Prior to his death, Steve Jobs confirmed Apple was actively working toward smart television, which would tie together multiple devices and technologies into a single package. Does this mean we can look forward to an iTelevision in 2012? Is this what all that Mayan calendar stuff was about? Well, perhaps that’s a bit of hyperbole, but there’s certainly no doubting the impact this invention would have.
With HDTV taking over, many televisions and game consoles already offer Internet access and streaming video, even video chatting. The television has been evolving into something more than just a broadcasting device for some time now, headed in a direction where it will be the central hub for your family to listen to music, play games, video conference, and even browse the Internet—all this in addition to the normal functions of viewing shows and movies. In a way, it makes sense: smartphone technology can already be used to control your television, for example programming your DVR. The next logical step is being able to access smart capabilities through the actual TV, ideally with voice activated commands.
Imagine walking into your living room—which is, by the way, sans the stack of half a dozen remote controls we’ve come to accept as the standard coffee table dressing—and instantly being able to watch Breaking Bad, while video conferencing and getting contact info off the white pages in preparation for your dinner meeting, simply by uttering a few phrases. Not only will this liberate our coffee tables for their more traditional uses, such as showcasing enormous books about New Zealand, it will simplify the way we use technology because our smart televisions will be synced with all the other devices we use.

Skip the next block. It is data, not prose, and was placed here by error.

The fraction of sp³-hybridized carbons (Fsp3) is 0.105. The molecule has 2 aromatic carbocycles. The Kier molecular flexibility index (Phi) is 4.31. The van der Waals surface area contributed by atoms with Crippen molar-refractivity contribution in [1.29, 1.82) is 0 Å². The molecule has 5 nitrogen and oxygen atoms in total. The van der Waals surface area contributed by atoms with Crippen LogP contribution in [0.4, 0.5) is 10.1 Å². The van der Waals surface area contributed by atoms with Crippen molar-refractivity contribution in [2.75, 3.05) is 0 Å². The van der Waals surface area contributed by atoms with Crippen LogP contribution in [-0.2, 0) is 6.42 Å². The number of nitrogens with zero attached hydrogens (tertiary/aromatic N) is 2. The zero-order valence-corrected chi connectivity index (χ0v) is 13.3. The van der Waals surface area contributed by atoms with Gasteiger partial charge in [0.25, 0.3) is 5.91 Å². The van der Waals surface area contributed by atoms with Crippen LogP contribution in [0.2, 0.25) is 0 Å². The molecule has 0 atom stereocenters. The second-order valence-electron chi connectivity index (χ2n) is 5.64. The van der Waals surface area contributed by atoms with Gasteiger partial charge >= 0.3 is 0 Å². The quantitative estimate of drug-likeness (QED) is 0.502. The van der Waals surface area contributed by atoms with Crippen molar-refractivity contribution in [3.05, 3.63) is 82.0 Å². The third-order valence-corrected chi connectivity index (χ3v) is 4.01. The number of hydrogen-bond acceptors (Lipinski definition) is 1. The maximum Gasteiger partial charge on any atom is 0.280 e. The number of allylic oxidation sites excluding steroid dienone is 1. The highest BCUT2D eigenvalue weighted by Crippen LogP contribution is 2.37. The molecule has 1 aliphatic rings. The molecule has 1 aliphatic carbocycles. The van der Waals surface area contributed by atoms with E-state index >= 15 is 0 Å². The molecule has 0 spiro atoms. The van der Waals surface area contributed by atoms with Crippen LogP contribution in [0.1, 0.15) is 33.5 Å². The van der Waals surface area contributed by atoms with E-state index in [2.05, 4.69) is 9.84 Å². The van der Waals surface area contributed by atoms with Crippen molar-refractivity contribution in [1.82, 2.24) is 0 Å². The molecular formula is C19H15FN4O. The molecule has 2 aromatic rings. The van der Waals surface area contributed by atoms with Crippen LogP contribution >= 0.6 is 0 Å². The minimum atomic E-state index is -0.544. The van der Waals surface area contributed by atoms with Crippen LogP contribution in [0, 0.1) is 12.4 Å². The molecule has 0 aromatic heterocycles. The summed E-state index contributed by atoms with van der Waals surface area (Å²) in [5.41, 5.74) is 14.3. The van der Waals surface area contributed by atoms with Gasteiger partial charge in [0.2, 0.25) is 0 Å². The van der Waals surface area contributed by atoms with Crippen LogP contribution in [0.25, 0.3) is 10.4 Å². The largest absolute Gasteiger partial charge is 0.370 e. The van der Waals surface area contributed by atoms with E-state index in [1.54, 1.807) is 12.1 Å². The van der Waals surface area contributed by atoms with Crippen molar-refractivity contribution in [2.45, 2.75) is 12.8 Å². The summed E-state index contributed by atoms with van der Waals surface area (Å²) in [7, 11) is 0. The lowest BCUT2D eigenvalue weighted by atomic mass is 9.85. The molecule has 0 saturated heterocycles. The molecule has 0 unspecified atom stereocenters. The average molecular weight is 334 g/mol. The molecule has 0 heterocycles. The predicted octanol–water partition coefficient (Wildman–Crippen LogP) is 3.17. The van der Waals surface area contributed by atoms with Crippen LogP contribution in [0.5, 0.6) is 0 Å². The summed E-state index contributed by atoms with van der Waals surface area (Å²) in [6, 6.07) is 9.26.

Think how much time the average American family spends in front of the television set. Now imagine being able to use some of that time for networking and the myriad other tasks we tax ourselves with throughout the day. It could go a long way toward removing the disconnect between TV as a passive form of entertainment and TV as a two-way conversation. Your smart TV wouldn’t just be a box through which you consume, but a tool by which you interact and communicate. Internet apps accessed through the TV could assist your children with their homework while you gather information for a business report. Your smart television can’t make you dinner (yet) but it can certainly change the nature of family time in the living room.
It’s hard to tell how much the iTelevision will be slowed down by Steve Jobs’ passing, but with all signs pointing in the direction of technology integration, you can be sure Apple is actively planning for the new age of television.